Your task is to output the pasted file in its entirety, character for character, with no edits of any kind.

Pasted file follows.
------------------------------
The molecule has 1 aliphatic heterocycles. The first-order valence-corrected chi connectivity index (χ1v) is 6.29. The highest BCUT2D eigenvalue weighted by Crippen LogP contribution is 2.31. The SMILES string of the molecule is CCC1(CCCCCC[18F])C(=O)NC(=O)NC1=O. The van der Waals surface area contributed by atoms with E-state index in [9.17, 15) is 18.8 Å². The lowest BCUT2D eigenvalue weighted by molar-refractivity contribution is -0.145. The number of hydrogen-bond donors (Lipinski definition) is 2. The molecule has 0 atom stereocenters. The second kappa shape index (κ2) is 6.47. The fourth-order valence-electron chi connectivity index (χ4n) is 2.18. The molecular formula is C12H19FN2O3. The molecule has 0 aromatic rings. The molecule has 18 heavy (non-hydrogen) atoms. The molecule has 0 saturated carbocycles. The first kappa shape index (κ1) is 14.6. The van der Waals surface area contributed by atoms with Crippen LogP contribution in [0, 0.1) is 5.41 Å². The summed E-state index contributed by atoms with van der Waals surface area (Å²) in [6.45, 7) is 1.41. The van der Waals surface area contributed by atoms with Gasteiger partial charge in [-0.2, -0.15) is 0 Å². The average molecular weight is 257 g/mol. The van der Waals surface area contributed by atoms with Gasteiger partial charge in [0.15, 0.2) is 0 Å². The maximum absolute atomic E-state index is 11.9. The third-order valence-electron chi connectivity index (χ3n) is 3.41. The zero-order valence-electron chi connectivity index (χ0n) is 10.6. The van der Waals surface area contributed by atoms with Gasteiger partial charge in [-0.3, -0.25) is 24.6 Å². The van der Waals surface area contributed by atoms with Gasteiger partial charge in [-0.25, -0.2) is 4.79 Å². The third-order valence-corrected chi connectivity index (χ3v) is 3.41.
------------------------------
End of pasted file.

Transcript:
The molecule has 1 aliphatic heterocycles. The first-order valence-corrected chi connectivity index (χ1v) is 6.29. The highest BCUT2D eigenvalue weighted by Crippen LogP contribution is 2.31. The SMILES string of the molecule is CCC1(CCCCCC[18F])C(=O)NC(=O)NC1=O. The van der Waals surface area contributed by atoms with E-state index in [9.17, 15) is 18.8 Å². The lowest BCUT2D eigenvalue weighted by molar-refractivity contribution is -0.145. The number of hydrogen-bond donors (Lipinski definition) is 2. The molecule has 0 atom stereocenters. The second kappa shape index (κ2) is 6.47. The fourth-order valence-electron chi connectivity index (χ4n) is 2.18. The molecular formula is C12H19FN2O3. The molecule has 0 aromatic rings. The molecule has 18 heavy (non-hydrogen) atoms. The molecule has 0 saturated carbocycles. The first kappa shape index (κ1) is 14.6. The van der Waals surface area contributed by atoms with Crippen LogP contribution in [0, 0.1) is 5.41 Å². The summed E-state index contributed by atoms with van der Waals surface area (Å²) in [6.45, 7) is 1.41. The van der Waals surface area contributed by atoms with Gasteiger partial charge in [-0.2, -0.15) is 0 Å². The average molecular weight is 257 g/mol. The van der Waals surface area contributed by atoms with Gasteiger partial charge in [0.15, 0.2) is 0 Å². The maximum absolute atomic E-state index is 11.9. The third-order valence-electron chi connectivity index (χ3n) is 3.41. The zero-order valence-electron chi connectivity index (χ0n) is 10.6. The van der Waals surface area contributed by atoms with Gasteiger partial charge in [-0.3, -0.25) is 24.6 Å². The van der Waals surface area contributed by atoms with Gasteiger partial charge in [-0.25, -0.2) is 4.79 Å². The third-order valence-corrected chi connectivity index (χ3v) is 3.41.